We thank the staff of the Effelsberg 100-m telescope and the Medicina 32-m telescope for the assistance in observations and acknowledge the help of Giuseppe Maccaferri. SAL’s work is supported by the grant DFG Sonderforschungsbereich SFB 676 Teilprojekt C4, and in part by Research Program OFN-17 of the Division of Physics, Russian Academy of Sciences.

References

All Tables

Table 1

Source positions and radial velocities.

Table 2

Radial velocities, VLSR, linewidths (FWHM), Δv, and velocity offsets, ΔRV = Vrot − Vinv, measured with the Effelsberg 100-m and the Medicina 32-m telescopes.

All Figures

thumbnail Fig. 1

Astronomical constraints on α- and μ-variations (1σ C.L.) for the period from 1956 to 2013. Above each point, the spectral resolution (FWHM in km s-1) is indicated. α-variation constraints are based on the alkali-doublet (AD) and many-multiplet (MM) methods applied to extragalactic targets, whereas the μ-variation is based on the ammonia method (Galactic targets). The data points for the AD method are taken from Savedoff (1956), Bahcall et al. (1967), Levshakov (1992), Varshalovich & Potekhin (1995), Varshalovich et al. (1996), Murphy et al. (2001), and Chand et al. (2005); for the MM method they are taken from Webb et al. (1999), Quast et al. (2004), Srianand et al. (2007), Agafonova et al. (2011), and Molaro et al. (2013); for the ammonia method they are taken from Paper II (red circle), and the current value (red dot). The figure shows that limits on the α- and μ-variations just follow the spectral resolution approximately as Δα/α (or Δμ/μ) ∝ 1/10th of the pixel size.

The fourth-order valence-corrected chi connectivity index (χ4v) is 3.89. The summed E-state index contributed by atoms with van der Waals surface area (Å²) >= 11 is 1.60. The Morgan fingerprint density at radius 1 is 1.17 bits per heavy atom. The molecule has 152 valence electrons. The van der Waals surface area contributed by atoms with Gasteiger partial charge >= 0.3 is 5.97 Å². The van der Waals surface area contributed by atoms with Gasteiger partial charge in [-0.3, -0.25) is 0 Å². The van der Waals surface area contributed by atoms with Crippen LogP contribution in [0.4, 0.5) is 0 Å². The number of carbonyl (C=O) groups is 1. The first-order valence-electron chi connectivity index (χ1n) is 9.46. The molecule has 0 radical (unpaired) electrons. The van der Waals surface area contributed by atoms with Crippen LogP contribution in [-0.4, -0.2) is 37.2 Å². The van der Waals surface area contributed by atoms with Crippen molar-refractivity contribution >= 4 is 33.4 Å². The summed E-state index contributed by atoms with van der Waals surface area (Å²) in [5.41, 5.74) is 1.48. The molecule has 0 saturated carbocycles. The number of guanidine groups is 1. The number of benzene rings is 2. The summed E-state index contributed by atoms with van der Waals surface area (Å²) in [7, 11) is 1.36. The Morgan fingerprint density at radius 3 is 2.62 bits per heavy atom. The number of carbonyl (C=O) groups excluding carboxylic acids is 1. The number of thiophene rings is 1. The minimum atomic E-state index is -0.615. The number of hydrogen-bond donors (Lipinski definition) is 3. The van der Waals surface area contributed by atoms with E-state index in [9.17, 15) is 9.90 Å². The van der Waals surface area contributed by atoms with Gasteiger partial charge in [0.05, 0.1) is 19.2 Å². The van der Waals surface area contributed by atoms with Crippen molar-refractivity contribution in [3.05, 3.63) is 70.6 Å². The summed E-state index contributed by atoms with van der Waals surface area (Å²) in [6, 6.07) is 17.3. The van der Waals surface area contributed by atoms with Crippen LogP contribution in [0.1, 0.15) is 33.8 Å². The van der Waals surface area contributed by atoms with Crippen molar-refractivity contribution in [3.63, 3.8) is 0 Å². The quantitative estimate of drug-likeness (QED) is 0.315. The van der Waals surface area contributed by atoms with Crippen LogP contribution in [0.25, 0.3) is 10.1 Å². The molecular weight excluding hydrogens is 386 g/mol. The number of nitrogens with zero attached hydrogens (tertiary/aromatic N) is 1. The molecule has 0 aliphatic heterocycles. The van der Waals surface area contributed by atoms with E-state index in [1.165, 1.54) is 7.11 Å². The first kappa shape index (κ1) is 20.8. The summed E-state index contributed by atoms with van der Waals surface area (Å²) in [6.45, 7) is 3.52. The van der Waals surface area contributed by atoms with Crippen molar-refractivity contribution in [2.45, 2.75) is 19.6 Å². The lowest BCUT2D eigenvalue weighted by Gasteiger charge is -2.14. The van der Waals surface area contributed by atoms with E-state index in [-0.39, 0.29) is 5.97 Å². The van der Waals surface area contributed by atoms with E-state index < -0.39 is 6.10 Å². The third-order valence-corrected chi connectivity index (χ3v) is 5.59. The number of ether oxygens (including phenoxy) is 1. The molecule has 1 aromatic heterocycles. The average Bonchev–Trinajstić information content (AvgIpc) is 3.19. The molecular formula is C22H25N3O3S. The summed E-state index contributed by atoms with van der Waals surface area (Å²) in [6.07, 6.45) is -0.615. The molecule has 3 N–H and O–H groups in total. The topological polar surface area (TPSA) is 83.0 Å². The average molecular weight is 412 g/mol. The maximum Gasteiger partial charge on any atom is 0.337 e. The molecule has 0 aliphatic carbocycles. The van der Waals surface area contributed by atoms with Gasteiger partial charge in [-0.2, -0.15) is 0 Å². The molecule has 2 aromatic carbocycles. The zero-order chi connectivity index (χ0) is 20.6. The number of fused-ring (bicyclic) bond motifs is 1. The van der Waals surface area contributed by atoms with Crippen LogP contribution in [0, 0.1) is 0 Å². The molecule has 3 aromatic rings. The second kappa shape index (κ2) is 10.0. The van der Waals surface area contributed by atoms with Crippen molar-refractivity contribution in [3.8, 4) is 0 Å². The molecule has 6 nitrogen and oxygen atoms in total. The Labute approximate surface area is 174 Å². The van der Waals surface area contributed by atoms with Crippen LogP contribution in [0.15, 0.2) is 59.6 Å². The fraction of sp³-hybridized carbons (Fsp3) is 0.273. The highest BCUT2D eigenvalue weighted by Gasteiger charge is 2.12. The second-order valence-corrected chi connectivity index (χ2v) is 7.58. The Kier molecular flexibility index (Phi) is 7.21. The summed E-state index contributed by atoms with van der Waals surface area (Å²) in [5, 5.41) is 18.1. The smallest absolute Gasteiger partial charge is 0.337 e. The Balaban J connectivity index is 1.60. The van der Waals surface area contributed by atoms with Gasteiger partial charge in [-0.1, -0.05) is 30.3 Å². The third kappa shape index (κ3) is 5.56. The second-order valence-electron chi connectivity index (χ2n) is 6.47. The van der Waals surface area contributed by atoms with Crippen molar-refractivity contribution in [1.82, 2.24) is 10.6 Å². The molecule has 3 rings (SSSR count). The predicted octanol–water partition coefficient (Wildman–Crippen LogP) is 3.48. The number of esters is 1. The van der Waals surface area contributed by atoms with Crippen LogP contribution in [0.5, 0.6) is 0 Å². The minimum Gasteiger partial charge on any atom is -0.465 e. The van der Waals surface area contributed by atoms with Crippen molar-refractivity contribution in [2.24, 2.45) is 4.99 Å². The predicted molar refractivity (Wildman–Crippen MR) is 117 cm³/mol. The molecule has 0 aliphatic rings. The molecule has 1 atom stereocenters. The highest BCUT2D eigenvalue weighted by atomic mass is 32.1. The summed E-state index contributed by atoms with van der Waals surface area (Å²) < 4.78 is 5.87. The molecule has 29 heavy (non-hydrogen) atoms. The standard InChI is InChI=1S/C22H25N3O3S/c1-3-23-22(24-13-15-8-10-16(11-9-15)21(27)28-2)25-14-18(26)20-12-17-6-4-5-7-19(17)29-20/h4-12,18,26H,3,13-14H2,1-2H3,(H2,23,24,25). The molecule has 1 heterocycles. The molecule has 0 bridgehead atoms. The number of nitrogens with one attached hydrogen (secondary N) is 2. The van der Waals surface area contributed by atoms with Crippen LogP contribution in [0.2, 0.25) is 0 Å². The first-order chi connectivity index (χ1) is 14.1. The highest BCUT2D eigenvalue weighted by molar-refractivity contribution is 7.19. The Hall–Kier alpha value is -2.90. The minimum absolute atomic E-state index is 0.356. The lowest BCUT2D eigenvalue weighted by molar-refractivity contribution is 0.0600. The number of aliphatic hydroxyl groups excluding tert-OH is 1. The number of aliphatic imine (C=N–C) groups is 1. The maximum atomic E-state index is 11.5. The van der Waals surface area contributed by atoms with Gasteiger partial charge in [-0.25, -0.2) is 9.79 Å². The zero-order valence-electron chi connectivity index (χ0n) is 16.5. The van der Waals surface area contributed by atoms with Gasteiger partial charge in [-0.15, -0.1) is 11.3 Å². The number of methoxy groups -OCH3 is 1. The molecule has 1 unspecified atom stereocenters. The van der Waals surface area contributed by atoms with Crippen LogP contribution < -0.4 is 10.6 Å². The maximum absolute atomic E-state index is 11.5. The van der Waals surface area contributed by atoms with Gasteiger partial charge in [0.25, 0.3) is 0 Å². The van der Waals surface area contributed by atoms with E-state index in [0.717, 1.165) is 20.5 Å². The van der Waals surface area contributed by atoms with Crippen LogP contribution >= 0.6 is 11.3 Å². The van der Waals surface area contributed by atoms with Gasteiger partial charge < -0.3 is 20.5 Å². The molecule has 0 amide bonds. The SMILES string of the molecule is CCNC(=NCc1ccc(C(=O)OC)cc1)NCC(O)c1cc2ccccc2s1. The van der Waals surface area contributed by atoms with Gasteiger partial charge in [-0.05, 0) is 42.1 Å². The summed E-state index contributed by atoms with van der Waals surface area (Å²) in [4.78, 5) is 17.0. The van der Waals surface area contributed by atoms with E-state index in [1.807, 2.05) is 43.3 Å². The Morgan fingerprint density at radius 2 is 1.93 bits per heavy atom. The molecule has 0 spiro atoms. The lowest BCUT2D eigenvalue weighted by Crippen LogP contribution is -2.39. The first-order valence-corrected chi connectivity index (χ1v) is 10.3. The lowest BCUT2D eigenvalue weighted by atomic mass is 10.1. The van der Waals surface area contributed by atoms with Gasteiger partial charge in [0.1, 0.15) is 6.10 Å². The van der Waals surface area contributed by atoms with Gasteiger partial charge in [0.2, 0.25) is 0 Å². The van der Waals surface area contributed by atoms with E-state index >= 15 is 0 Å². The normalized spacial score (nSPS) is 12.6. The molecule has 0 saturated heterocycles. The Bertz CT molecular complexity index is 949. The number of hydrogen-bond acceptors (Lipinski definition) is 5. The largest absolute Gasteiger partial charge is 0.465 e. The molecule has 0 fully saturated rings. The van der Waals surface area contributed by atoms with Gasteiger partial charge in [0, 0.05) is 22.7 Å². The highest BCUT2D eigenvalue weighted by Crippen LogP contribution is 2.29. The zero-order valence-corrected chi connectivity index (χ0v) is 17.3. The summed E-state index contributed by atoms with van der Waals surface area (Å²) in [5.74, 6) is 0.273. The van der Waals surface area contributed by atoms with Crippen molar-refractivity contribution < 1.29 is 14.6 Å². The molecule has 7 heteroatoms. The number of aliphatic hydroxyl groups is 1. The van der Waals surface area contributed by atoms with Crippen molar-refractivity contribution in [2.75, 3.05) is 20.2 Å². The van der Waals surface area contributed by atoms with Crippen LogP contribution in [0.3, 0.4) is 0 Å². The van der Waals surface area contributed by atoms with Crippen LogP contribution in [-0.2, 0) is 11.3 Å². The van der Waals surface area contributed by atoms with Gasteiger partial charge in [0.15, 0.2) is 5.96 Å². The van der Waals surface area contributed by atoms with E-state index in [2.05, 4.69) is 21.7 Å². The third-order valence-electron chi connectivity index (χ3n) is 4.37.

Open with DEXTER
In the text
thumbnail Fig. 2

Schematic location of the observed molecular cores in projection onto the Galactic plane and equator. The Galactic center longitude is  = 0°, by definition. The distance scale is given by the wedge at the top of the figure. Numbers mark sources from Table 1.

Open with DEXTER
In the text
thumbnail Fig. 3